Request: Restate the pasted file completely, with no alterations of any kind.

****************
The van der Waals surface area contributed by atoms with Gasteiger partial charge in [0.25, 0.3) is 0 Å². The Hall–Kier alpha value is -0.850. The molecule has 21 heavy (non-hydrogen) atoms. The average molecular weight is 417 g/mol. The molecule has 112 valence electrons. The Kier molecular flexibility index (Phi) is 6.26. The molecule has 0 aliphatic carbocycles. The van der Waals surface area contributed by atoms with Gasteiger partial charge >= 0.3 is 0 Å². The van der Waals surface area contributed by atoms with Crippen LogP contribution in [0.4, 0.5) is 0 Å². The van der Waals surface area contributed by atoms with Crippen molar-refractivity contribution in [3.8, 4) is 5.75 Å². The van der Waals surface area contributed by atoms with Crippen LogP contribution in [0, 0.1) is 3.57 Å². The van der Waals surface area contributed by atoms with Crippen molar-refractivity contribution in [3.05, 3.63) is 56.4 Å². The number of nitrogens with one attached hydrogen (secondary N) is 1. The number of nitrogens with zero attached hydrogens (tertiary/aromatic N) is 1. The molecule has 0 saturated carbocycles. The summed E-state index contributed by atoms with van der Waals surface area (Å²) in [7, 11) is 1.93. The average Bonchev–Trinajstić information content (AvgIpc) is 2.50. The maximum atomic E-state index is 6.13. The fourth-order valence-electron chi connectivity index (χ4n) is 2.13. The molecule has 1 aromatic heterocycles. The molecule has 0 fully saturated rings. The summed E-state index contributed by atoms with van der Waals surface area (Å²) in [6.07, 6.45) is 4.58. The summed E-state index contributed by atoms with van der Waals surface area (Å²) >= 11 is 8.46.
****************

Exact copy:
The van der Waals surface area contributed by atoms with Gasteiger partial charge in [0.25, 0.3) is 0 Å². The Hall–Kier alpha value is -0.850. The molecule has 21 heavy (non-hydrogen) atoms. The average molecular weight is 417 g/mol. The molecule has 112 valence electrons. The Kier molecular flexibility index (Phi) is 6.26. The molecule has 0 aliphatic carbocycles. The van der Waals surface area contributed by atoms with Gasteiger partial charge >= 0.3 is 0 Å². The van der Waals surface area contributed by atoms with Crippen LogP contribution in [0.4, 0.5) is 0 Å². The van der Waals surface area contributed by atoms with Crippen molar-refractivity contribution in [3.8, 4) is 5.75 Å². The van der Waals surface area contributed by atoms with Crippen LogP contribution in [0, 0.1) is 3.57 Å². The van der Waals surface area contributed by atoms with Crippen molar-refractivity contribution in [3.05, 3.63) is 56.4 Å². The number of nitrogens with one attached hydrogen (secondary N) is 1. The number of nitrogens with zero attached hydrogens (tertiary/aromatic N) is 1. The molecule has 0 saturated carbocycles. The summed E-state index contributed by atoms with van der Waals surface area (Å²) in [7, 11) is 1.93. The average Bonchev–Trinajstić information content (AvgIpc) is 2.50. The maximum atomic E-state index is 6.13. The fourth-order valence-electron chi connectivity index (χ4n) is 2.13. The molecule has 1 aromatic heterocycles. The molecule has 0 fully saturated rings. The summed E-state index contributed by atoms with van der Waals surface area (Å²) in [6.07, 6.45) is 4.58. The summed E-state index contributed by atoms with van der Waals surface area (Å²) >= 11 is 8.46.